Building A Culture Of Excellence In Your Staff

Here is a phenomenal article from our favorite online consulting group Restaurant Owner

Have you ever noticed how the busiest, most successful restaurants almost always seem to have a great staff? Everything seems to run smoothly, the food is consistent and the customers appear content – it’s easy to see why the restaurant stays busy.

On the other hand, you’ve also seen restaurants that have below-average staff, with workers scurrying about even though the restaurant is only half full, often resulting in a chaotic environment and inconsistent food and service.

You don’t have to be seasoned operator to know the importance of having a well-trained, “A”-caliber staff as opposed to “B”- or “C”-caliber workers.

The typical A-caliber worker wants to do an excellent job. With the proper tools, training and management these employees consistently perform at a high level. Furthermore, having a staff with plenty of A-workers tends to attract other A-workers who want to work with other competent people.

B-caliber workers are more inclined to just get the job done at a satisfactory level. But an interesting phenomenon is that when they work around A-caliber workers, they tend to perform above satisfactory; whereas when surrounded by C-caliber workers they often perform below satisfactory.

C-caliber workers typically don’t seem to care about their level of performance, are often unmotivated and only there because they need a paycheck. These are the “warm-body” hires indicative of a restaurant that is constantly understaffed or perpetually has high employee turnover.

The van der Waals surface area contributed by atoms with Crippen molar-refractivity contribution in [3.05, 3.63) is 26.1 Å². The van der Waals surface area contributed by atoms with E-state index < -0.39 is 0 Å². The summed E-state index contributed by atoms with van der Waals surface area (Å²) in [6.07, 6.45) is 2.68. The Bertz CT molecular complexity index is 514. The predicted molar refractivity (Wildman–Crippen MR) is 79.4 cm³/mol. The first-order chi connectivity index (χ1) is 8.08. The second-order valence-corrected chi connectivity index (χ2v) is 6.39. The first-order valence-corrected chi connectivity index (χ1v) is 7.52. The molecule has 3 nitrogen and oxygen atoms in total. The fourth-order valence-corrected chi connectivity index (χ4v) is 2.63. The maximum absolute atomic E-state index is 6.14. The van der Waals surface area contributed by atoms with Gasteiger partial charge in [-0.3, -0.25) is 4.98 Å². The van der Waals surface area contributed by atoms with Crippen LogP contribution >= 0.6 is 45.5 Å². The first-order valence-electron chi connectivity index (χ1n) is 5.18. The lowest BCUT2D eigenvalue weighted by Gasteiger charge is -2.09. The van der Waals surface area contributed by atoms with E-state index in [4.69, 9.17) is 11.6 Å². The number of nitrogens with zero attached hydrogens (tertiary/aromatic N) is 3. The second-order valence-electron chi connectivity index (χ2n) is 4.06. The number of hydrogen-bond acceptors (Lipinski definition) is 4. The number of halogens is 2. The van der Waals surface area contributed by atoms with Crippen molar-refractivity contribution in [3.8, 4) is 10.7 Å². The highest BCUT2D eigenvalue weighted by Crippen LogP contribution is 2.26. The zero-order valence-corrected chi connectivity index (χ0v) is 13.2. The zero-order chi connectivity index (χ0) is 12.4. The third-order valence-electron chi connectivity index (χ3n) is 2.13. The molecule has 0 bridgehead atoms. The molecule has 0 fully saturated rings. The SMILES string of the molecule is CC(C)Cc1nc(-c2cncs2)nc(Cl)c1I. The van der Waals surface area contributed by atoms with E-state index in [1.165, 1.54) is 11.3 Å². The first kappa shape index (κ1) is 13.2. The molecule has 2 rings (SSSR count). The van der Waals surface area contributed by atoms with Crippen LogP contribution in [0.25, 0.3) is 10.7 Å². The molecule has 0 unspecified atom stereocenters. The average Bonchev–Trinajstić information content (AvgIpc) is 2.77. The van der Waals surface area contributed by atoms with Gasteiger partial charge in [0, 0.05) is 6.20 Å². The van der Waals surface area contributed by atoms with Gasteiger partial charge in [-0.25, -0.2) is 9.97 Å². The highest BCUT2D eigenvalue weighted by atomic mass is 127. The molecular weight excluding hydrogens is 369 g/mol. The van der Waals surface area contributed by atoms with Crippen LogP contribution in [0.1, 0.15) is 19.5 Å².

In order to create a culture of excellence you must hire, train and retain A-caliber workers. It’s ok to have a few B-workers because B-workers can eventually turn into A-workers when working in an environment of cultural excellence. But when you hire or keep C-caliber workers it has a negative effect on your A- and B-workers. The B-workers typically lower their standards while A-workers simply get tired of working alongside less productive co-workers and end up finding a better place to work.

So how do successful restaurants constantly attract the A-workers? Surprisingly the answer is not because they pay better – rather, it’s because they have systems in place designed to create a culture of excellence.

Some of these systems include:

  • Training programs for all job positions
  • Selective hiring, recruiting and interview systems
  • Onboarding systems
  • Customer service guidelines
  • Scheduling system and schedule change policies
  • Employee handbook
  • Steps of service guidelines

Systems are designed to achieve consistency and predictability. Before you can expect to attract and retain A-workers, you must first implement systems that do not allow C-caliber workers. These systems include properly training your staff, giving them the resources to do their job excellently and being selective in your hiring.